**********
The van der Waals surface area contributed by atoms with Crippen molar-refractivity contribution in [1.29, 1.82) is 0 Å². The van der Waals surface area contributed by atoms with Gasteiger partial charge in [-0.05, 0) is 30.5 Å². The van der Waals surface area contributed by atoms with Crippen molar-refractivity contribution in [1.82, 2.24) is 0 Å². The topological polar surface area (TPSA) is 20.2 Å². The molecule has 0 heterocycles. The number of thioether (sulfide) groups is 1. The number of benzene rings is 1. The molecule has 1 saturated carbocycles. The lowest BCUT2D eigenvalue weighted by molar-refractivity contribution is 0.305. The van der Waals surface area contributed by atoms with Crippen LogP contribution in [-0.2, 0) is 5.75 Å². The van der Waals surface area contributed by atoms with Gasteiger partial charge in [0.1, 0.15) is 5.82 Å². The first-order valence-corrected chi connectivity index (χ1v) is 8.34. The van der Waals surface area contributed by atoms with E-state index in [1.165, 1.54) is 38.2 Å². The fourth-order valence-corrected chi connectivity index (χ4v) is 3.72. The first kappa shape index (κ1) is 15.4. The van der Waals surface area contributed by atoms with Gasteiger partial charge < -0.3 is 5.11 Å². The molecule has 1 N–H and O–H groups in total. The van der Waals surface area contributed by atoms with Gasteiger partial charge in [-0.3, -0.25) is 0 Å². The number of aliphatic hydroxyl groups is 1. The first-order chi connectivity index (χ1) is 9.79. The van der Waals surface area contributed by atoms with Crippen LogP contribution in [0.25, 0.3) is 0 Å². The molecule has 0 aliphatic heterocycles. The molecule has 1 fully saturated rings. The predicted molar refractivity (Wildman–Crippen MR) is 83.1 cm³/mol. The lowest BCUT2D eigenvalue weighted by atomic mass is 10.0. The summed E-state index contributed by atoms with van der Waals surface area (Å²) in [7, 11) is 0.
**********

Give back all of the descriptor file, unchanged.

The van der Waals surface area contributed by atoms with Crippen molar-refractivity contribution in [1.29, 1.82) is 0 Å². The van der Waals surface area contributed by atoms with Gasteiger partial charge in [-0.05, 0) is 30.5 Å². The van der Waals surface area contributed by atoms with Crippen molar-refractivity contribution in [1.82, 2.24) is 0 Å². The topological polar surface area (TPSA) is 20.2 Å². The molecule has 0 heterocycles. The number of thioether (sulfide) groups is 1. The number of benzene rings is 1. The molecule has 1 saturated carbocycles. The lowest BCUT2D eigenvalue weighted by molar-refractivity contribution is 0.305. The van der Waals surface area contributed by atoms with Crippen LogP contribution in [-0.2, 0) is 5.75 Å². The van der Waals surface area contributed by atoms with Gasteiger partial charge in [0.1, 0.15) is 5.82 Å². The first-order valence-corrected chi connectivity index (χ1v) is 8.34. The van der Waals surface area contributed by atoms with E-state index in [1.165, 1.54) is 38.2 Å². The fourth-order valence-corrected chi connectivity index (χ4v) is 3.72. The first kappa shape index (κ1) is 15.4. The van der Waals surface area contributed by atoms with Gasteiger partial charge < -0.3 is 5.11 Å². The molecule has 1 N–H and O–H groups in total. The van der Waals surface area contributed by atoms with Gasteiger partial charge in [-0.3, -0.25) is 0 Å². The number of aliphatic hydroxyl groups is 1. The first-order chi connectivity index (χ1) is 9.79. The van der Waals surface area contributed by atoms with Crippen LogP contribution in [0.25, 0.3) is 0 Å². The molecule has 0 aliphatic heterocycles. The molecule has 1 fully saturated rings. The predicted molar refractivity (Wildman–Crippen MR) is 83.1 cm³/mol. The lowest BCUT2D eigenvalue weighted by atomic mass is 10.0. The summed E-state index contributed by atoms with van der Waals surface area (Å²) in [7, 11) is 0.